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Ukrainian parliament reinstates 18% turnover tax for gaming

| By Marese O'Hagan
Ukraine has re-introduced an 18% turnover tax on online casino operators.
Ukraine turnover tax

Danylo Hetmantsev, chairman of Ukraine’s Finance Committee made the announcement on instant messaging service Telegram.

In his post, the chairman claimed this will bring a minimum of UAH1.5bn (£32.1m/€37.1m/$40.8m) per year into Ukraine’s budget.

The 18% applies to turnover only and does not apply to to gross gaming revenue (GGR). This is outlined under article 136.4 of Ukraine’s tax code.

Yaroslav Zheleznyak, People’s Deputy of Ukraine, said on Telegram that Ukraine’s parliament had “settled the taxation of online casinos that had brazenly “forgot” to pay the 18% tax on online casino gross gaming revenue”.

He added that “despite the opposition of two factions – EU and Motherland- knocking down my edits, we returned the taxation for GGR online casino”.

In plenary session on 10 August, the chairman of Ukraine’s legislature Verkhovna Rada, Ruslan Stefanchuk, announced an amendment of Ukraine’s tax code under draft law 6529.

Increasing the number of sanctions

Along with amending the tax code, draft law 6529 added to the already expansive list of sanctions that could be imposed by Ukraine’s National Security and Defence Council.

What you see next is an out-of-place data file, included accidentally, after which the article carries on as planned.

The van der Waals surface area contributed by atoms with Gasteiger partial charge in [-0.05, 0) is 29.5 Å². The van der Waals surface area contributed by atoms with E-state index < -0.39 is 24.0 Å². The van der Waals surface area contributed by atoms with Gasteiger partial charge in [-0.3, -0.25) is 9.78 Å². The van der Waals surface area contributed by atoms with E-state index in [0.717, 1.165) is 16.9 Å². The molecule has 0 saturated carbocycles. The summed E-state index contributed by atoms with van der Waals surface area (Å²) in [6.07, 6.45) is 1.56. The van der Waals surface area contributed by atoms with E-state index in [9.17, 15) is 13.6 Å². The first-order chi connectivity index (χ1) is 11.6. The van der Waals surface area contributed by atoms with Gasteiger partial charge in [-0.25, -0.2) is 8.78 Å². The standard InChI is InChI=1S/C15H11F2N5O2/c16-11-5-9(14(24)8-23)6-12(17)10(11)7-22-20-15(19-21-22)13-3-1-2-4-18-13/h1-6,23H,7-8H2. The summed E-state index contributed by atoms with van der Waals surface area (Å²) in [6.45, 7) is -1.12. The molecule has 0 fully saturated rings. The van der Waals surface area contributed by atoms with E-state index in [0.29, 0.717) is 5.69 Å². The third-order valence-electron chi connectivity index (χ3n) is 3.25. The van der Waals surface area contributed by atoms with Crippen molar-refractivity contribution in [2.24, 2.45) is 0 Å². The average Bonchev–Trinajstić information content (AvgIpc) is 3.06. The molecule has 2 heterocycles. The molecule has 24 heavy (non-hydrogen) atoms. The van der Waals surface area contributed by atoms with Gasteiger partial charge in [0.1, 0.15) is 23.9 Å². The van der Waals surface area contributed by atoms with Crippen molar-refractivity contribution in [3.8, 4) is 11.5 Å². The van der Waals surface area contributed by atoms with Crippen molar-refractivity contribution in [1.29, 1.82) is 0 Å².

Amid Russia’s war in the country, the gambling industry has found itself targeted for alleged Russian connections. Earlier this year, Parimatch suspended its operations in Ukraine after Ukrainian president Volodymyr Zelenskyy signed Presidential Decree No 145/2023 into law.

This placed sanctions on 287 companies – including betting companies – and 120 individuals.

In June, a petition that asked Zelenskyy to review Ukraine’s decision to sanction Parimatch reached 25,000 signatures.

Previous tax rules

In July 2021, Ukraine’s legislature passed a bill that set the tax rate at 10% for all forms of gambling. This had been approved by the Committee on Finance, Tax and Customs Policy.

At this time, however, operators were still required to pay a 18% general corporate tax rate.

The tax rate was contested by the Scientific and Expert Management Committee. It said that there was little justification for lowering tax on licensees.

New anti-money laundering law

Last month, a new law went into effect in Ukraine. This law outlined procedures for companies at risk of money laundering and terrorist financing.

In addition, unplanned inspections could be carried out by Ukraine’s regulator, KRAIL. The frequency of these would depend on the level of risk each operators carries for money laundering and terrorist financing.

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